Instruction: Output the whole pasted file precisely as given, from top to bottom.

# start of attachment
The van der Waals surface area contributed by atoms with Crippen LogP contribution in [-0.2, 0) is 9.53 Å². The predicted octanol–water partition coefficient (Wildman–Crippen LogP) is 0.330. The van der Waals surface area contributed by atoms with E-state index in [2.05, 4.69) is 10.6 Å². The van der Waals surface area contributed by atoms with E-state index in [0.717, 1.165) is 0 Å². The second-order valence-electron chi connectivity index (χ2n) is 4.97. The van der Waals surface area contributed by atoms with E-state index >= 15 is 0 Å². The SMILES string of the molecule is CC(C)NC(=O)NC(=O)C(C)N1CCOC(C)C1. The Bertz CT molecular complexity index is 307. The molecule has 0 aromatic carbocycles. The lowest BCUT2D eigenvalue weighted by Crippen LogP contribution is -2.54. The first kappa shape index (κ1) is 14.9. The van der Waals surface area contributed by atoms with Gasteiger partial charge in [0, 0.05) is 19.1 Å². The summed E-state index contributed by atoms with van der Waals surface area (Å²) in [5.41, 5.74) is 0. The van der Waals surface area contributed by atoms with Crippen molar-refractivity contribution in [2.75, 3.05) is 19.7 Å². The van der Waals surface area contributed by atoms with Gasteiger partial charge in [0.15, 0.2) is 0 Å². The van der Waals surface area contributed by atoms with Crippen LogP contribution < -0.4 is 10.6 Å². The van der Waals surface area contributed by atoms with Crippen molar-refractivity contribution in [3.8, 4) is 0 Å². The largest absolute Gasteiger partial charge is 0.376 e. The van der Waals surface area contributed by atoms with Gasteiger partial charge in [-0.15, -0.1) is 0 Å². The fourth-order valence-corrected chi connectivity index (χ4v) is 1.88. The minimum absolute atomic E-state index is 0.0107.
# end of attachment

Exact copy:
The van der Waals surface area contributed by atoms with Crippen LogP contribution in [-0.2, 0) is 9.53 Å². The predicted octanol–water partition coefficient (Wildman–Crippen LogP) is 0.330. The van der Waals surface area contributed by atoms with E-state index in [2.05, 4.69) is 10.6 Å². The van der Waals surface area contributed by atoms with E-state index in [0.717, 1.165) is 0 Å². The second-order valence-electron chi connectivity index (χ2n) is 4.97. The van der Waals surface area contributed by atoms with E-state index >= 15 is 0 Å². The SMILES string of the molecule is CC(C)NC(=O)NC(=O)C(C)N1CCOC(C)C1. The Bertz CT molecular complexity index is 307. The molecule has 0 aromatic carbocycles. The lowest BCUT2D eigenvalue weighted by Crippen LogP contribution is -2.54. The first kappa shape index (κ1) is 14.9. The van der Waals surface area contributed by atoms with Gasteiger partial charge in [0, 0.05) is 19.1 Å². The summed E-state index contributed by atoms with van der Waals surface area (Å²) in [5.41, 5.74) is 0. The van der Waals surface area contributed by atoms with Crippen molar-refractivity contribution in [2.75, 3.05) is 19.7 Å². The van der Waals surface area contributed by atoms with Gasteiger partial charge in [0.15, 0.2) is 0 Å². The van der Waals surface area contributed by atoms with Crippen LogP contribution < -0.4 is 10.6 Å². The van der Waals surface area contributed by atoms with Crippen molar-refractivity contribution in [3.8, 4) is 0 Å². The largest absolute Gasteiger partial charge is 0.376 e. The van der Waals surface area contributed by atoms with Gasteiger partial charge in [-0.15, -0.1) is 0 Å². The fourth-order valence-corrected chi connectivity index (χ4v) is 1.88. The minimum absolute atomic E-state index is 0.0107.